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Does prior art encompass both:

  • published applications with search report, and
  • closed applications, too?
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I'm not sure what you mean by a "closed" application. Can you clarify that? –  George White Jan 12 at 2:04

2 Answers 2

Anything "published" can be used as prior art if it meets the timing requirement and is not disqualified as being too far afield. It might be an issued patent, a published patent application that was abandoned before any search or examination has taken place, an article in a magazine, a web posting, an ancient sacred text, or the proverbial back of a cereal box. The definition of what is and what isn't published can be complicated.

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I meant a published patent application that was disqualified because extended Search report was wrong. In fact search report did not touch the subject matter of the application that remained thus unveiled... –  user7617 Jan 12 at 13:28
    
Anything published "is good for what it teaches" regardless of its status or treatment in a patent system. –  George White Jan 12 at 17:20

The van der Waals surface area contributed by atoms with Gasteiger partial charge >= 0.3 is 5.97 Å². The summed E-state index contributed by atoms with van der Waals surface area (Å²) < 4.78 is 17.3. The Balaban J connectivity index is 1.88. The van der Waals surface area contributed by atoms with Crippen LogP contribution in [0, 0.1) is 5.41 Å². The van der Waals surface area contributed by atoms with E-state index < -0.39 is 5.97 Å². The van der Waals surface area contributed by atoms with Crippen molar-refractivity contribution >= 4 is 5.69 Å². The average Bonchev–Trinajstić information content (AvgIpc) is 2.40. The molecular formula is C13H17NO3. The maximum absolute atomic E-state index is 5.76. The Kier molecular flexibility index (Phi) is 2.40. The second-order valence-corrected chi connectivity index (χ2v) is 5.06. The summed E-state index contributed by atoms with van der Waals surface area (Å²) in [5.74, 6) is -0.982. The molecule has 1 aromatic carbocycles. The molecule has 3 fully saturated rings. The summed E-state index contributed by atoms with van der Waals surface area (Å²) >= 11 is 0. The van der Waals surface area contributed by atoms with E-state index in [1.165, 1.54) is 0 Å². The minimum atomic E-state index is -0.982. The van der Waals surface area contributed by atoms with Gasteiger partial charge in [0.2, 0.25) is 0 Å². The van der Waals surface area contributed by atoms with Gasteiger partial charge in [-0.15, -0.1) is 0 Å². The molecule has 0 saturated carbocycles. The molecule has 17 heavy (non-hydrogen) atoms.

Thanks for the reply. Whose intellectual property is that then? –  user7617 Jan 12 at 20:02
    
Who, if anyone, has IP rights to a published document has nothing to do with its value as prior art in showing another patent claim being not new. –  George White Jan 12 at 20:19
    
did not get this last topic –  user7617 Jan 12 at 22:11

I believe the question is asking if prior art encompasses both refernces cited in the 892 and the examiner's search report. The prior art in the search report is all the references which showed up during the examiner's search. The prior art in the 892 is the references which the examiner considered and are part of the patent application record.

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